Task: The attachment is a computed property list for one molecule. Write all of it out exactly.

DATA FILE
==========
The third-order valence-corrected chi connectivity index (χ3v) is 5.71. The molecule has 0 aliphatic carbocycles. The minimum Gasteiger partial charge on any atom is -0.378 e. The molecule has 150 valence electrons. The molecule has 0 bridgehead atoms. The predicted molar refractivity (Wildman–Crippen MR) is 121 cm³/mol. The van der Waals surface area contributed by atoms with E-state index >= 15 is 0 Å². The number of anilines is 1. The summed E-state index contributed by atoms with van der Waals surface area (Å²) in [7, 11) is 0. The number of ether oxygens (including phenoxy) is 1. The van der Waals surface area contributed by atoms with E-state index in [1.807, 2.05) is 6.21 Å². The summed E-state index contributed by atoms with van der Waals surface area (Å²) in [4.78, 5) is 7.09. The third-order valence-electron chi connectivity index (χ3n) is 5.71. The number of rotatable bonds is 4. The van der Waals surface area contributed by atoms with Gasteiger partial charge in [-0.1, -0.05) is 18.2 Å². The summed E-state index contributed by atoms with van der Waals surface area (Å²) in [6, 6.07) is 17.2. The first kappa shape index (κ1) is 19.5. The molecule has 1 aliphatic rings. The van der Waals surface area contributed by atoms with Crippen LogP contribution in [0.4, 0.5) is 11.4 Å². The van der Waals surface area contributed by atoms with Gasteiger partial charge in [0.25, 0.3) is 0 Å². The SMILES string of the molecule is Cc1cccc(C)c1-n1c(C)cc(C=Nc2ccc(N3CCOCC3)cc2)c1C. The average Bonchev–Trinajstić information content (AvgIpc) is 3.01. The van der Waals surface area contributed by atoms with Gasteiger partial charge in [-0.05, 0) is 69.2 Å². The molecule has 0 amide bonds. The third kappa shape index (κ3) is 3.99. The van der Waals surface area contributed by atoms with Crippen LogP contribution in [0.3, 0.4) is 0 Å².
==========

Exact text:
The third-order valence-corrected chi connectivity index (χ3v) is 5.71. The molecule has 0 aliphatic carbocycles. The minimum Gasteiger partial charge on any atom is -0.378 e. The molecule has 150 valence electrons. The molecule has 0 bridgehead atoms. The predicted molar refractivity (Wildman–Crippen MR) is 121 cm³/mol. The van der Waals surface area contributed by atoms with E-state index >= 15 is 0 Å². The number of anilines is 1. The summed E-state index contributed by atoms with van der Waals surface area (Å²) in [7, 11) is 0. The number of ether oxygens (including phenoxy) is 1. The van der Waals surface area contributed by atoms with E-state index in [1.807, 2.05) is 6.21 Å². The summed E-state index contributed by atoms with van der Waals surface area (Å²) in [4.78, 5) is 7.09. The third-order valence-electron chi connectivity index (χ3n) is 5.71. The number of rotatable bonds is 4. The van der Waals surface area contributed by atoms with Gasteiger partial charge in [-0.1, -0.05) is 18.2 Å². The summed E-state index contributed by atoms with van der Waals surface area (Å²) in [6, 6.07) is 17.2. The first kappa shape index (κ1) is 19.5. The molecule has 1 aliphatic rings. The van der Waals surface area contributed by atoms with Crippen LogP contribution in [0.4, 0.5) is 11.4 Å². The van der Waals surface area contributed by atoms with Gasteiger partial charge in [0.25, 0.3) is 0 Å². The SMILES string of the molecule is Cc1cccc(C)c1-n1c(C)cc(C=Nc2ccc(N3CCOCC3)cc2)c1C. The average Bonchev–Trinajstić information content (AvgIpc) is 3.01. The van der Waals surface area contributed by atoms with Gasteiger partial charge in [-0.05, 0) is 69.2 Å². The molecule has 0 amide bonds. The third kappa shape index (κ3) is 3.99. The van der Waals surface area contributed by atoms with Crippen LogP contribution in [0.3, 0.4) is 0 Å².